Hearing Aids 

Introduction
Hearing is a complex process that involves your ear, nerves, and brain.  A hearing impairment or loss may result if any of the structures are disrupted.  Fortunately, hearing aids can help people with certain types of hearing loss hear, communicate, and lead active lives. 

Your outer ear, the part that you can see, collects the sound waves.  The sound waves travel through the ear canal to the middle ear, which is located inside of your head.  Sound waves cause the eardrum (tympanic membrane) to vibrate, which in turn cause the three tiny bones (malleus, incus, stapes) in your ear to move.  Their movements cause vibrations that are detected by the cochlea in the inner ear.  The cochlea is a structure that contains liquid and tiny hair cells.  Some of the hair cells make the vibrations louder and others send nerve signals to your brain that are interpreted as sound.

Sensorineural hearing loss is a type of disorder that results from problems with hair cells in the inner ear. Hearing aids are small electronic devices that can help people with sensorineural hearing loss.  A hearing aid is worn in or near the ear.  It makes sounds and vibrations that enter the ear stronger.  The damaged structures in the inner ear are able to detect the magnified vibrations and in turn, send nerve signals to the brain.  The degree of hearing aid amplification that is needed correlates with the amount of damage to the inner ear and subsequent hearing loss.

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Treatment
There are several different types of hearing aids to choose from.  The type of hearing aid that you need depends on the amount of hearing loss that you have.  Some hearing aids are more appropriate for adults than children.  Traditional hearing aids are removable.  Newer models can be surgically implanted in the ear.  Hearing aids differ greatly in size, style, and cost. Your doctor will help you select the most appropriate one for you.  Removable hearing aids are categorized as:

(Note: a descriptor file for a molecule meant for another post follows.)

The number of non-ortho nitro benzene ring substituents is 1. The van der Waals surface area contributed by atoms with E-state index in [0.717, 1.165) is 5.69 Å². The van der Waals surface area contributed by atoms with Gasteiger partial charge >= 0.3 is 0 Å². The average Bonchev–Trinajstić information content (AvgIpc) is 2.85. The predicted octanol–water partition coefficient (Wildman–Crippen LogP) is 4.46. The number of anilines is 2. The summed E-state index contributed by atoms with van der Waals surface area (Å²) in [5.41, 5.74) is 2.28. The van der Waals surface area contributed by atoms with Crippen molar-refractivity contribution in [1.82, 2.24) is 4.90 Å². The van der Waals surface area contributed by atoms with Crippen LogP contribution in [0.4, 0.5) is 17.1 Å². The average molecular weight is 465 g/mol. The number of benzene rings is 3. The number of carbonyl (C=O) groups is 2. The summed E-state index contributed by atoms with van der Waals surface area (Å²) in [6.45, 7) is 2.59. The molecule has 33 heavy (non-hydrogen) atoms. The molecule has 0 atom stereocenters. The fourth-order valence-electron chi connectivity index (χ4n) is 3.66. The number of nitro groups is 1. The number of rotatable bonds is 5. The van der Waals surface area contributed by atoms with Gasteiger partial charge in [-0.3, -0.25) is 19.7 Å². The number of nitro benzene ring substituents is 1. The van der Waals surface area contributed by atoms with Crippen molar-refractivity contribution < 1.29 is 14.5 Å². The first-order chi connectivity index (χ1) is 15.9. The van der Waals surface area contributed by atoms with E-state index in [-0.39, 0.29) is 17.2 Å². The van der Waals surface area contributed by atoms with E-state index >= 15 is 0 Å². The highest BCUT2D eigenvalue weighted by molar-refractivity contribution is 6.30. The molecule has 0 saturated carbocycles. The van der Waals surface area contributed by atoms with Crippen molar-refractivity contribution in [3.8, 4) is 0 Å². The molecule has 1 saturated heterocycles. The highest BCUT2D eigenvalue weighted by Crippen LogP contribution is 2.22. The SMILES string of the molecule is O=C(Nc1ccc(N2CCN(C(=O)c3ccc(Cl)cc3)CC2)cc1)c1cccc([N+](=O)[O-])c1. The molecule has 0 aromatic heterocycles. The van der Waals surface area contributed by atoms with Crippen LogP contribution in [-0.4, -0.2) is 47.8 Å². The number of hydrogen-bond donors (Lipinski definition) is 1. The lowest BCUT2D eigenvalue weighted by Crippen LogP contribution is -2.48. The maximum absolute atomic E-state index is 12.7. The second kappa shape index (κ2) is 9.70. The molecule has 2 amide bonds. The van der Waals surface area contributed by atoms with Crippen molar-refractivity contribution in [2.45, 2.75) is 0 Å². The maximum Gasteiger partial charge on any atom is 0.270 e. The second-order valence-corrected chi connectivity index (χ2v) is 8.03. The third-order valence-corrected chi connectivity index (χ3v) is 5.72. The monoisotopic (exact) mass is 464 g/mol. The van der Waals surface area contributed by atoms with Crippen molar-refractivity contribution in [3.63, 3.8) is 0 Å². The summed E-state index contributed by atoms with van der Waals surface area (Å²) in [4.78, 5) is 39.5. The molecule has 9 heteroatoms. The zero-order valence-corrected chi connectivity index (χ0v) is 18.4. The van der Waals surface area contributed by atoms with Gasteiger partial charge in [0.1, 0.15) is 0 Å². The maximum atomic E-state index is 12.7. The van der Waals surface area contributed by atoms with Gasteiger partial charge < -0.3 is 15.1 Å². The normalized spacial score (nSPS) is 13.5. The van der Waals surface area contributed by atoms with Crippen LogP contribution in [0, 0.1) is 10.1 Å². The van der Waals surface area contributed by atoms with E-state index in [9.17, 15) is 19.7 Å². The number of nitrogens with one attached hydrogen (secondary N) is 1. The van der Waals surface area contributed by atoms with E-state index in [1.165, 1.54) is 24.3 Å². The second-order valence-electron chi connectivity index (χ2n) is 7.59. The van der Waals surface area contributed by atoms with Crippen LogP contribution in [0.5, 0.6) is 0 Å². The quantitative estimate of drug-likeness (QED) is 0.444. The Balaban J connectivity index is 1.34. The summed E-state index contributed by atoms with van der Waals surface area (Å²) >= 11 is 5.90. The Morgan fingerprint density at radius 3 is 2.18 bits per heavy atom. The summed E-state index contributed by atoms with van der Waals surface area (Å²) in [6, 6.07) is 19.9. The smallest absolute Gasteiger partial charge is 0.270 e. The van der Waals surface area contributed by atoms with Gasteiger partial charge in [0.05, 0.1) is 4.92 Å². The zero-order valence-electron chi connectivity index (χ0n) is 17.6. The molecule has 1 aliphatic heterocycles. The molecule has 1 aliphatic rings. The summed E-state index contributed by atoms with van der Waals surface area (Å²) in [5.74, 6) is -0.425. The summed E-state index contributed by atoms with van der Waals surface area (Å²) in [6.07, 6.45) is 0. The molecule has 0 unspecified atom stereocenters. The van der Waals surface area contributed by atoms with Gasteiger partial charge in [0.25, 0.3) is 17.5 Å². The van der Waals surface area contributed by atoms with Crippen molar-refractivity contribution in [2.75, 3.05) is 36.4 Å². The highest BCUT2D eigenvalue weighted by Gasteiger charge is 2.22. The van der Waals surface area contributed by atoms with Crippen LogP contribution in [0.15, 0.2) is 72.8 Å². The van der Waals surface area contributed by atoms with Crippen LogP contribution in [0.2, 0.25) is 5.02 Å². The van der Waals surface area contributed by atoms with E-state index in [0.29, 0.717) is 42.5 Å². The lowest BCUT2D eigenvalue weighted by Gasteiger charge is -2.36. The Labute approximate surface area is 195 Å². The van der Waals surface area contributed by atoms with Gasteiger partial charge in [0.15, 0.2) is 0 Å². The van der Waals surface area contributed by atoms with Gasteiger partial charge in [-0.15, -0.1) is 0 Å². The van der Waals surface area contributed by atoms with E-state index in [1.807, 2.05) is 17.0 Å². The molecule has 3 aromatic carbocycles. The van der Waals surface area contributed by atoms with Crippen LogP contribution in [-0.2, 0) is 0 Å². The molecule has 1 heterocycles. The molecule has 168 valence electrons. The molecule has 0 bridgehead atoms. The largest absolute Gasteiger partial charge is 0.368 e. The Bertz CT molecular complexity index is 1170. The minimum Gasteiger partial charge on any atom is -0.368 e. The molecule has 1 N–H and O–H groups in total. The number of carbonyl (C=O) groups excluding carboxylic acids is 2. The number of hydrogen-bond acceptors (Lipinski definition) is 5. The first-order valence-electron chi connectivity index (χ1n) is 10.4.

Behind-the-ear (BTE) Hearing Aids
Behind-the-ear (BTE) hearing aids consist of a component that is worn behind the ear and a earmold that fits inside of the outer ear.  The hearing aid is made of hard plastic.  BTE hearing aids are most appropriate for people with mild to profound hearing loss. Newer open-fit BTE hearing aids have a small component that is worn behind the ear and a tube that is inserted into the ear canal.  An open-fit BTE is helpful for people that experience earwax buildup.

In-the-ear (ITE) Hearing Aids
In-the-ear (ITE) hearing aids are placed inside the outer ear.  They may include a telecoil that helps with hearing telephone conversations. ITE hearing aids are most appropriate for adults with mild to severe hearing loss.

Canal Hearing Aids
In-the-canal (ITC) hearing aids are custom made to fit inside the ear canal.  Completely-in-canal (CIC) hearing aids are inside the ear canal and virtually hidden.  Canal hearing aids are most appropriate for adults with mild to moderately severe hearing loss.
 
Surgically Implanted Hearing Aids include:

Middle Ear Implant (MEI)
A middle ear implant (MEI) is a device that is surgically attached to the bones in the middle ear.  The MEI causes the bones to move and send greater vibrations to the inner ear structures.

Bone-Anchored Hearing Aid (BAHA)
The bone-anchored hearing aid (BAHA) is surgically attached to the bone behind the ear.  The BAHA transmits amplified vibrations to the inner ear structures.

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This information is intended for educational and informational purposes only. It should not be used in place of an individual consultation or examination or replace the advice of your health care professional and should not be relied upon to determine diagnosis or course of treatment.

The iHealthSpot patient education library was written collaboratively by the iHealthSpot editorial team which includes Senior Medical Authors Dr. Mary Car-Blanchard, OTD/OTR/L and Valerie K. Clark, and the following editorial advisors: Steve Meadows, MD, Ernie F. Soto, DDS, Ronald J. Glatzer, MD, Jonathan Rosenberg, MD, Christopher M. Nolte, MD, David Applebaum, MD, Jonathan M. Tarrash, MD, and Paula Soto, RN/BSN. This content complies with the HONcode standard for trustworthy health information. The library commenced development on September 1, 2005 with the latest update/addition on April 13th, 2016. For information on iHealthSpot’s other services including medical website design, visit www.iHealthSpot.com.